Dear Mr. Rawles,
I live in Queensland Australia and hadn’t even heard of ‘prepping’ until last Christmas. It is a tradition in our family that every year my brothers and I (and our families) gather, from various points around Australia, at our Mum’s place for Christmas. Mum and Dad have both passed on but we still carry on the tradition of gathering the family together. One of my brothers lives at the other end of the country and I only see he and his family this once a year. As my birthday is in January he gives me a Christmas and birthday present at our Christmas gathering. For my birthday he gave me a copy of your book “How to Survive the End of the World as We Know It” but I was allowed to open it before my actual birthday.
That simple and fortuitous gift changed my life and saved us a lot of grief, and allowed us to be in a position to help our less fortunate neighbours, when our area was devastated by floods in January this year. By the time my birthday came around we were cut off, surrounded by flood water. We were fortunate as our house was not flooded but all around us neighbours houses were inundated, many up to the roof tops.
Having already read most of your book, it had changed our outlook and we had begun to ‘prep’ putting away extra food supplies and even in that short period had installed (and filled – no shortage of rain) a rain water tank. We were cut off and without power, telephone service – both landline and cell and access to shops etc – for five days – not a major inconvenience if you are prepared for it.
Because of that simple gift from my brother we were not only in a position to ride out the disaster almost unscathed but were able to take in and feed others. Even neighbours not troubled by flood waters were in difficulty as without access to shops they were, very quickly, without food etc.
When the SHTF we had about a month’s supply of food for us and the dogs. We have a bottled gas stove so we could cook, plenty of torches, head lamps and candles for light and plenty of water – the clean drinkable type that is. The fact that the road was cut 50 metres to the left of us and 100 metres to the right just meant that we stayed at home for a few days.
When we lost power we moved things from the fridge to the chest type freezers and only opening the lid sparingly. It helped that we had many 2 litre bottles of ice and this turned the freezers into simple ice boxes. This kept things cool at least and although the frozen venison thawed it didn’t warm and go off. When we got power again I had the dehydrator working overtime turning it all into biltong (jerky)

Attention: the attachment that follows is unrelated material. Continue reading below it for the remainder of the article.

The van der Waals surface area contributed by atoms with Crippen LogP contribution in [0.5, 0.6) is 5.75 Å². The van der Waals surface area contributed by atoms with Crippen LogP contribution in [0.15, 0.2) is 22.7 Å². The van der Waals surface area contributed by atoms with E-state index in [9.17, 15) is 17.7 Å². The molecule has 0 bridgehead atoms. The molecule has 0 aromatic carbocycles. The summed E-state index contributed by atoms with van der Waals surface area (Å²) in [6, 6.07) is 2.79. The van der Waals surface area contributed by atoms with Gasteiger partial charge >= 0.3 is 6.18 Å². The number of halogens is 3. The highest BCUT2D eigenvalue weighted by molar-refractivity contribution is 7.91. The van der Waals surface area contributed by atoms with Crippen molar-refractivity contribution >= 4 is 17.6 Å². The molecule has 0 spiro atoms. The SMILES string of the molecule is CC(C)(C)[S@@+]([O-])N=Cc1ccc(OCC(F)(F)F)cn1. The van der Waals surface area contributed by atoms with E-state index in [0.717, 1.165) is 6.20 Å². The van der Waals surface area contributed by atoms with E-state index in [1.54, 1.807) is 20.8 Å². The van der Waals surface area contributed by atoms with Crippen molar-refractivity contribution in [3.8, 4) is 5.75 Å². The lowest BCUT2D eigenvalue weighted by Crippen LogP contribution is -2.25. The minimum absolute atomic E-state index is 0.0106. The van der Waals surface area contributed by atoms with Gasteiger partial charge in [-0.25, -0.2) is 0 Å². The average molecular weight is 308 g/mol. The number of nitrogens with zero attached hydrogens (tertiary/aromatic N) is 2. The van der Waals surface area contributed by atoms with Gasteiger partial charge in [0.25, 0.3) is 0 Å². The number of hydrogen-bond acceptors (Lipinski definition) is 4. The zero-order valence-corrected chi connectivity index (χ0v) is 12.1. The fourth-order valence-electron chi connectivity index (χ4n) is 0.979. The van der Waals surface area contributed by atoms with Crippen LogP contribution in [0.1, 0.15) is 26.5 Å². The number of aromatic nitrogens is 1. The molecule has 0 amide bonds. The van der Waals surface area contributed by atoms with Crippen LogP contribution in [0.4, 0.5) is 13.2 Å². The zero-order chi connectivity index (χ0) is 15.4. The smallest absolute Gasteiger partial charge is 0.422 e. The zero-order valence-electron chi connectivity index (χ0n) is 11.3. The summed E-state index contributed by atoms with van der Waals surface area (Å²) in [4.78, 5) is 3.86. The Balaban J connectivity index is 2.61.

As a touch of irony – I have a friend who has access (from time to time) to large (large enough to power everything in our house) second hand diesel generators and I had asked him to get one for us – He emailed me the day before the flood disaster started to advise that he had one for us – we were unable to collect it until after the floods had subsided. (I have since obtained a 200 litre drum of diesel and added fuel stabilizer – found a source of supply here). I have had a transfer switch installed at our power box so that I can safely disconnect from the grid power and switch to generator power for the whole house.
As already stated I am very new to this ‘prepping’ business but do have some skills which help. I am a hunter so know how to shoot, butcher game etc. I have a hut on the property where I hunt and use a chainsaw to cut firewood and for bush construction techniques.
I have found a source of food grade sealable plastic buckets. I have to-date 50 kilos of rice – purchased in 10 kilo plastic bags. Which brings me to my question. I see that with reference to storing grains that people use “mylar’ bag liners inside the plastic buckets/ drums. What are they? Are they necessary? If so, where can I get them? Should I use oxygen absorbers in the buckets for grain storage? (I have found a source of supply in Australia).
Thanks to your book and blog I am learning fast but still have heaps to learn but we are three country miles ahead of where we were just a few months ago.
Thanks, – Warren M.
JWR Replies: Thanks for your kind comments about my book and blog. It is gratifying to hear from so many folks like you, who have had your preps pay off.
In answer to your question: Mylar bucket liners are heavy duty rectangular bags, usually made of 4 mil thick of mylar. They are already sealed on three sides to form a flat bag. The large bags are sized for use inside either a 5 or 6 gallon bucket, leaving enough extra length after filling to be sealed. Typically these have a Zip-loc type end, but some are designed to be sealed with a special “hot jaw” bag sealer. A very common bag dimension is 20″ wide x 30″ tall. I don’t know of a vendor in Australia, but there are lots here in the U.S., including some SurvivalBlog advertisers. For really long term grain storage, they are a necessity. This is because mylar bags are 99% gas permeable. But HDPE plastic buckets are gas permeable, albeit at a very slow rate. So if you are storing grain, legumes, or rice for just a year or two, you could probably skip the mylar liners. But for anything longer, they are important to use.